VATICAN MUSEUMS, ARCHAEOLOGY

Audio File length: 3.06
Author: STEFANO ZUFFI E DAVIDE TORTORELLA
English / USA Language: English / USA

If you're passionate about classic sculpture, I highly recommend visiting the Pio-Clementino Museum. Here you'll see some of the most famous classical statues: in addition to having their own artistic value, these statues also have the great merit of having been the inspiration of many Renaissance and Baroque masterpieces.

The museum mostly has Roman replicas of Greek originals that had been found in Rome, first on random occasions, then thanks to systematic archaeological research. You'll see the famous Belvedere Torso, a large fragment of a statue of a god with a mighty body that Michelangelo and Rubens used as a model, and you'll see the highly admired Belvedere Apollo, a fundamental example of academic art.

But the museum's most famous piece is Laocoön and His Sons, made about 2000 years ago by a group of sculptors in Rhodes; it is one of the most moving works in the history of ancient art. The sculpture depicts a scene told in the Latin poem Aeneid, Virgil's masterpiece. During the siege of Troy, Laocoön was the Trojan priest who had tried to warn his fellow citizens of the deceit of the wooden horse to no avail, to then be crushed by two sea serpents along with his children. Keep in mind that, as is often the case with classical art, this masterpiece from the last phase of Greek art was designed to be seen only from the front, not on all sides.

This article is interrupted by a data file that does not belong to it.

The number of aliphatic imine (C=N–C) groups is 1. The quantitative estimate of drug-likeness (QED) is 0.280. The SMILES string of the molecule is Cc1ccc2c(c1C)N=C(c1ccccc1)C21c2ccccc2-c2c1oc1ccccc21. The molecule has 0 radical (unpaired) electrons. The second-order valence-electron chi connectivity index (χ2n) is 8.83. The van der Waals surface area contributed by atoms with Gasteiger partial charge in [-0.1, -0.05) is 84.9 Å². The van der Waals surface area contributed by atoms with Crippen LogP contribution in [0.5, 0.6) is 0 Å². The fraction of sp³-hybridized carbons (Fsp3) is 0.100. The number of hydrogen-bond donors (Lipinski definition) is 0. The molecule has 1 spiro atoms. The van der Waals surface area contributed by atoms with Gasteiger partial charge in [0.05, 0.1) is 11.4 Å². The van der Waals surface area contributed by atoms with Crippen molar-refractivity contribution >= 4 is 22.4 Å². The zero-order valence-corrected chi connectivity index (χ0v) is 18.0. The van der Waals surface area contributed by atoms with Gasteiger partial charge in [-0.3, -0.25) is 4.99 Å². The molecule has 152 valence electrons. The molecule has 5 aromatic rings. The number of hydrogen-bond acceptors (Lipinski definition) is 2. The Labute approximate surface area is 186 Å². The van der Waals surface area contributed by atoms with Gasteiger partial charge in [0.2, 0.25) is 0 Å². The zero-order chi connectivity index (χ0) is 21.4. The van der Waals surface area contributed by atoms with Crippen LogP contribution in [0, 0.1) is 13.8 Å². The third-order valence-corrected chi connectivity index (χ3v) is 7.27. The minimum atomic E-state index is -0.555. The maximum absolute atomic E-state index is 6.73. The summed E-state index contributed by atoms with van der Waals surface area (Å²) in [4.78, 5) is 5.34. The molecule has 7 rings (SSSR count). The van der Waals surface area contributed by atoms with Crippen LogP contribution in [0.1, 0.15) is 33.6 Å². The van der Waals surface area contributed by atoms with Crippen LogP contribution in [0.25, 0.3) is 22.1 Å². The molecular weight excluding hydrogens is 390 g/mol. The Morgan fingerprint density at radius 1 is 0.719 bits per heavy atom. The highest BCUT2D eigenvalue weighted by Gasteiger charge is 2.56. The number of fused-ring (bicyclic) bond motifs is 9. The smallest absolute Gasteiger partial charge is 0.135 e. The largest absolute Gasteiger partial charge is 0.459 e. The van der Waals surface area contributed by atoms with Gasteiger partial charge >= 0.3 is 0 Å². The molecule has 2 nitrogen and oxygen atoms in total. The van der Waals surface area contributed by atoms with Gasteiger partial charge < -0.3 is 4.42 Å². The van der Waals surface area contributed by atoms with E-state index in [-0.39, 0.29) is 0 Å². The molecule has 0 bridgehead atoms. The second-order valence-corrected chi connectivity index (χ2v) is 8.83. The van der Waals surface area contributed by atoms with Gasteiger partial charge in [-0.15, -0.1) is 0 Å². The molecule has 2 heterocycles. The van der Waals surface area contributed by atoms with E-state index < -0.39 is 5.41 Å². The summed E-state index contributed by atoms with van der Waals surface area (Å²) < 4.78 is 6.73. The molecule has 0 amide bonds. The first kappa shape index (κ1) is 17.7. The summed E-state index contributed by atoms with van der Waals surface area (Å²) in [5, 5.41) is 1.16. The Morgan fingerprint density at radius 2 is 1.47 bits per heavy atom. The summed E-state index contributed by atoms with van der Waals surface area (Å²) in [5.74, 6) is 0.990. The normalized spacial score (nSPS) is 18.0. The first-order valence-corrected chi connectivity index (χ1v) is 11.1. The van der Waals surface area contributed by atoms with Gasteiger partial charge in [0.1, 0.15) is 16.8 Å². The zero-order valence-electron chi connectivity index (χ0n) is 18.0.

The discovery of the marble group in the ancient area of Nero's palace in the early 16th century was very important for the study and revival of classical art in the Renaissance. This work has been studied, copied, and interpreted in every possible and imaginable dimension and technique. The original's missing parts, such as Laocoön's right arm, have faced artists with the dilemma of respecting the group's fragmentation or inventing new reconstructions.

Until Laocoön and His Sons was discovered, the word "classic" had been synonymous with serenity and composure. But the Trojan priest's poignant expression showed that classical art was also capable of drama, pain, and strong, defined muscles.

 

FUN FACT: Laocoön and His Sons was discovered by a nobleman in his vineyard; he was so incredulous of his good luck that he kept the sculpture in his bedroom for safety. The news of the discovery made its rounds through the courts of Italy, and the nobleman received many offers; Pope Julius II was finally successful in purchasing it. Later, in order to find a worthy setting for the statue, the Pio-Clementino museum was established, which is named after the Popes Clement XIV and Pius VI.

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